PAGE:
Canada and Israel

"Though it is always nice to enjoy the strong support of an advanced Western country, Canada’s influence on the international scene is limited; Ottawa is not Washington."

By
October 27, 2015 22:03
3 minute read.
The flags of Israel and Canada

The flags of Israel and Canada. (photo credit: REUTERS)

 
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Wither relations between Canada and Israel? This is the question many are asking in the wake of Justin Trudeau’s victory over Prime Minister Stephen Harper in Canada’s election last week.

At least part of the answer to the question is that it does not really matter. In the larger scheme of things with numerous Canadian-sized nations in the world Ottawa’s impact is minimal.

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Though it is always nice to enjoy the strong support of an advanced Western country, Canada’s influence on the international scene is limited. Ottawa is not Washington.

Nevertheless, it can be argued that the strong, principled support shown by Prime Minister Stephen Harper, which began in earnest back in 2006 during the Second Lebanon War, has brought tangible benefits internationally. Canada’s unabashed backing of Israel probably made it a bit easier for the US under the Obama administration to defend Israel in various international fora.

The Harper government’s opposition to the Iranian nuclear accord also helped Prime Minister Benjamin Netanyahu in his campaign – which ultimately failed – to prevent the clinching of that deal. At least Netanyahu was not a lone head of state exhibiting rejectionism.

It is doubtful the transition from a Conservative to a Liberal government in Canada will mark a dramatic change in relations between Ottawa and Jerusalem. In-coming prime minister Trudeau has made his pro-Israel sentiments clear on a number of occasions. During a foreign policy debate on September 28 among Harper, Trudeau and the left-wing New Democratic Party’s Thomas Mulcair, the question of Israel and the Palestinians came up only once.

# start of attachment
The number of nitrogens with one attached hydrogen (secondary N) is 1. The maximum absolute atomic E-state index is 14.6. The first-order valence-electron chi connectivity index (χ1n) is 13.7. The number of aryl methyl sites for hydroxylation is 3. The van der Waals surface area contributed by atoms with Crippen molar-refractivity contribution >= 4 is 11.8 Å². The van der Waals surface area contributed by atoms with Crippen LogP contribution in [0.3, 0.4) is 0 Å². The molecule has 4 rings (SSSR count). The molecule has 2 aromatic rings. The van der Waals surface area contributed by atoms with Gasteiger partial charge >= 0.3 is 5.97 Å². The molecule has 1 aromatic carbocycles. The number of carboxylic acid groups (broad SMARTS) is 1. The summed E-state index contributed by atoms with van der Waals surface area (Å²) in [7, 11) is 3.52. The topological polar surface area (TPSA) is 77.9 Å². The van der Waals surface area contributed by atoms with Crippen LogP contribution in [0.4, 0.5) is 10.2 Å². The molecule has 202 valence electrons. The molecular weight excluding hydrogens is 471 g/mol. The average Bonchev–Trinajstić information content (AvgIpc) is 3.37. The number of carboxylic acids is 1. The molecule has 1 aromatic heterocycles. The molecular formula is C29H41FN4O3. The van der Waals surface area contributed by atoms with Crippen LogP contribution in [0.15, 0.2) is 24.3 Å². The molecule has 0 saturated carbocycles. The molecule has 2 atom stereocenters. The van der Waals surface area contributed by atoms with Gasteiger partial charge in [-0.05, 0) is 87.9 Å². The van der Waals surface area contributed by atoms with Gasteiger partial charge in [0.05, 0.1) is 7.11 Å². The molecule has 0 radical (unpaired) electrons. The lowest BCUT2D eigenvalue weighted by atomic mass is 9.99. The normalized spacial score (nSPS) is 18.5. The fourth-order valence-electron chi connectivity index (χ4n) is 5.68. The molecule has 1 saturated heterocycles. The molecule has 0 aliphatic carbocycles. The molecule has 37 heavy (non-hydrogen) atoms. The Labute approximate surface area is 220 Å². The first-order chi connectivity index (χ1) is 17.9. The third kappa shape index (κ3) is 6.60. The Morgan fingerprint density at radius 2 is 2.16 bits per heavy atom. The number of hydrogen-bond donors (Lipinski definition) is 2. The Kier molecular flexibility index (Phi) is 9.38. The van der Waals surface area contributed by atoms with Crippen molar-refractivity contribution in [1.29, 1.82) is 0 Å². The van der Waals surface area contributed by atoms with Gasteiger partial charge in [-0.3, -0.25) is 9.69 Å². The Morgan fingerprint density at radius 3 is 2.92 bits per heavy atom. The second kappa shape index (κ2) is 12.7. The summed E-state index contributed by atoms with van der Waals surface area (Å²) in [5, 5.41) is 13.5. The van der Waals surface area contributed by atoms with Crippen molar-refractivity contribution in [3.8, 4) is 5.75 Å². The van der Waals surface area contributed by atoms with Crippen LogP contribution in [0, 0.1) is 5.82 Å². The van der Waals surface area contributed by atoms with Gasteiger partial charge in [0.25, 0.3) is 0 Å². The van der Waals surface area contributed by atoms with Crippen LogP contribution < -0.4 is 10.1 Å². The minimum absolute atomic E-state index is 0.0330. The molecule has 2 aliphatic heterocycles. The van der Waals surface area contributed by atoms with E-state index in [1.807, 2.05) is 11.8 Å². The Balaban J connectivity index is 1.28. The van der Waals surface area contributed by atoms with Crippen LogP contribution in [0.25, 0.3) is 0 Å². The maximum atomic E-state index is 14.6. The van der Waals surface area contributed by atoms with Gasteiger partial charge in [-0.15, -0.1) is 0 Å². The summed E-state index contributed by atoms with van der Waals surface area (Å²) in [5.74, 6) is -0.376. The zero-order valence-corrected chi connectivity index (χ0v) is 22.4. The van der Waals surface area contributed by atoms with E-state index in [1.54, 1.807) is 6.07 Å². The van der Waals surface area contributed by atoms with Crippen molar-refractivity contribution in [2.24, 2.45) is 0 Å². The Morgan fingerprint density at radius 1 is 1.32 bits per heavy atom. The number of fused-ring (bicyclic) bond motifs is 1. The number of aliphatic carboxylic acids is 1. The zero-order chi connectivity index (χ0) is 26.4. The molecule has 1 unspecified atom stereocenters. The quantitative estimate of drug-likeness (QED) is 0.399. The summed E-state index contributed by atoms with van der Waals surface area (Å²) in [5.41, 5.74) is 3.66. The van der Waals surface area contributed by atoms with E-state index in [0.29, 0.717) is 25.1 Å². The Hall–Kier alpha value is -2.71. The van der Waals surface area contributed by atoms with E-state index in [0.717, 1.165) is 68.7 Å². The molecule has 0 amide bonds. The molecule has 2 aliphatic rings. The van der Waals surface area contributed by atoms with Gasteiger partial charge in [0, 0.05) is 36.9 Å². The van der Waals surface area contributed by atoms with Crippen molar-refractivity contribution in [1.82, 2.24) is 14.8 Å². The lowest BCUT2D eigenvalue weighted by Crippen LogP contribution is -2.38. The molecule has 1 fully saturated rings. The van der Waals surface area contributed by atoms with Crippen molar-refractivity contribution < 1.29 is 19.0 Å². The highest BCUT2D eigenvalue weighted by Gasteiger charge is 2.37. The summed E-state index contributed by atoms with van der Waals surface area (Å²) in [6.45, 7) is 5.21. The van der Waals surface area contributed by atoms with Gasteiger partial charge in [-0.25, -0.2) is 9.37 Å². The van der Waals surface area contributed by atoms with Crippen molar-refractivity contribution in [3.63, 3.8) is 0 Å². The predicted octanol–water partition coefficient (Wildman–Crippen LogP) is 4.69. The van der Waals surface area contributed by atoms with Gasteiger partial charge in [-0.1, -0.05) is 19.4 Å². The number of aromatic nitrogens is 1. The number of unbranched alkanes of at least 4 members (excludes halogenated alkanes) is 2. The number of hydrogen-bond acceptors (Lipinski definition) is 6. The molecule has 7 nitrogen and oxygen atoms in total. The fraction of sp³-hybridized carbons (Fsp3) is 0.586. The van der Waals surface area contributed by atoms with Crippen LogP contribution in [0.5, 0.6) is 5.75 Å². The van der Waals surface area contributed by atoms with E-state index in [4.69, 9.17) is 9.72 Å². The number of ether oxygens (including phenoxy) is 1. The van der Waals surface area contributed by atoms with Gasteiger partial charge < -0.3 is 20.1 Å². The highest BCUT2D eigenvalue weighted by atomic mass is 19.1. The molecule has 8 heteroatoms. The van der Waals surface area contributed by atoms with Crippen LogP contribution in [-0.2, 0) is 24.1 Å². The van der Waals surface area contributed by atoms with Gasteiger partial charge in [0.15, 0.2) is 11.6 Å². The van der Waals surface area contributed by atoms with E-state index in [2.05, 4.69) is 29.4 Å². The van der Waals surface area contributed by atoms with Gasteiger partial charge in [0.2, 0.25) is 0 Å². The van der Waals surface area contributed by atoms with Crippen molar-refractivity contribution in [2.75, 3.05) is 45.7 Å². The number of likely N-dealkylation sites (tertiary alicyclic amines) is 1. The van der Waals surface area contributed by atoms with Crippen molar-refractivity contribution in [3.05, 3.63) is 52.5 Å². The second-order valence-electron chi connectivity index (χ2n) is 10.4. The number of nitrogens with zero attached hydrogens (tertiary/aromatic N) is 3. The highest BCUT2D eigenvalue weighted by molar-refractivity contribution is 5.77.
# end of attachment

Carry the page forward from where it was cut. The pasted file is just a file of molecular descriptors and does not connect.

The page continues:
Trudeau remarked: “All three of us support Israel, and any Canadian government will.” On Independence Day, Trudeau videoed a special message stating, “It is a source of great pride that Canada first recognized Israel’s independence in 1948, establishing formal diplomatic relations on May 11, 1949. Since then, our two countries have shared an enduring bond of friendship, rooted in our shared commitment to peace and democracy. We applaud Israel’s remarkable accomplishments across many fields, and congratulate her people on their achievements.”



And in a recent Tweet, Trudeau declared that “the BDS movement, like Israeli Apartheid Week, has no place on Canadian campuses. As a McGill University alumnus I am disappointed.”

Still, it would be unrealistic to expect Trudeau or his Liberal Party members to match Harper and the Conservatives in their unapologetically pro-Israel stance. Ultimately, Trudeau has a government to run in Ottawa and the political constituency that swept to power the Liberals after a long hiatus has a more critical approach to Israel than do Conservative voters. The same goes for many members in Trudeau’s party.

Trudeau himself will be less inclined to defend Israel as emphatically as his predecessor. It is difficult to imagine Trudeau taking to task journalists for asking him to single out Israel for criticism, for instance, as Harper did during a press conference in Jerusalem in the midst of his January 2014 visit.

Because Harper’s support for Israel was based on principle, not politics, he was on occasion willing to pay a political price. In 2010, for instance, Canada failed to gain a much-desired seat on the UN Security Council, something attributed in part to the country’s strong support for Israel.

Once again, it is difficult imaging Trudeau paying such a price; even if he wanted to, his party would not let him.

And of course Trudeau has said that he supports the Iran nuclear deal and the renewal of relations with Tehran.

In short, Liberal Party pro-Israel is not the same as Conservative Party pro-Israel. It is not just because of the faction within the Liberal Party that is hyper critical of Israel. It is because even mainstream Liberals tend to be less whole-heartedly supportive of the Jewish state. This was on display during the 2006 Second Lebanon War when Liberals – including then-prime minister candidate Michael Ignatieff – accused Israel of war crimes instead of calling on Hezbollah to stop kidnapping Israeli soldiers and firing rockets at Israeli civilians.

It is too early to say what will be the impact of Trudeau’s victory on Israeli-Canadian relations as well as on relations between the new government in Ottawa and the Jews. But it can be said that in the near future no one in Ottawa will outdo Harper when it comes to the passion, consistency, sincerity and intensity of his support for the Jewish state.

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